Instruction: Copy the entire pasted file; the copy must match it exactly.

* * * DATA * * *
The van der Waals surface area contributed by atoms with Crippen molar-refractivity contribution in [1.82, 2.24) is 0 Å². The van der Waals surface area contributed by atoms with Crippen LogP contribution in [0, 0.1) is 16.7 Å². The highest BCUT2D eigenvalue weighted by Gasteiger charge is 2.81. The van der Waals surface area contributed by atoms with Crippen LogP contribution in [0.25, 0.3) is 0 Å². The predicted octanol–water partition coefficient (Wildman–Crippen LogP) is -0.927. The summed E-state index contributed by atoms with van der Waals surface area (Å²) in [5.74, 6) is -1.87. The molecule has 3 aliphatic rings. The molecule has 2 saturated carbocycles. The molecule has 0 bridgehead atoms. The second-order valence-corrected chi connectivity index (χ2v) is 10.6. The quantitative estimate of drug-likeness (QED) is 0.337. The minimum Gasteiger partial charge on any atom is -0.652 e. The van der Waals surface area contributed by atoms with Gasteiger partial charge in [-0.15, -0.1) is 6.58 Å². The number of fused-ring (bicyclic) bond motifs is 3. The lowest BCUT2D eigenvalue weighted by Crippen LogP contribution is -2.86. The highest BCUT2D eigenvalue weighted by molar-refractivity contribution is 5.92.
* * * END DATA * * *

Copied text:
The van der Waals surface area contributed by atoms with Crippen molar-refractivity contribution in [1.82, 2.24) is 0 Å². The van der Waals surface area contributed by atoms with Crippen LogP contribution in [0, 0.1) is 16.7 Å². The highest BCUT2D eigenvalue weighted by Gasteiger charge is 2.81. The van der Waals surface area contributed by atoms with Crippen LogP contribution in [0.25, 0.3) is 0 Å². The predicted octanol–water partition coefficient (Wildman–Crippen LogP) is -0.927. The summed E-state index contributed by atoms with van der Waals surface area (Å²) in [5.74, 6) is -1.87. The molecule has 3 aliphatic rings. The molecule has 2 saturated carbocycles. The molecule has 0 bridgehead atoms. The second-order valence-corrected chi connectivity index (χ2v) is 10.6. The quantitative estimate of drug-likeness (QED) is 0.337. The minimum Gasteiger partial charge on any atom is -0.652 e. The van der Waals surface area contributed by atoms with Gasteiger partial charge in [-0.15, -0.1) is 6.58 Å². The number of fused-ring (bicyclic) bond motifs is 3. The lowest BCUT2D eigenvalue weighted by Crippen LogP contribution is -2.86. The highest BCUT2D eigenvalue weighted by molar-refractivity contribution is 5.92.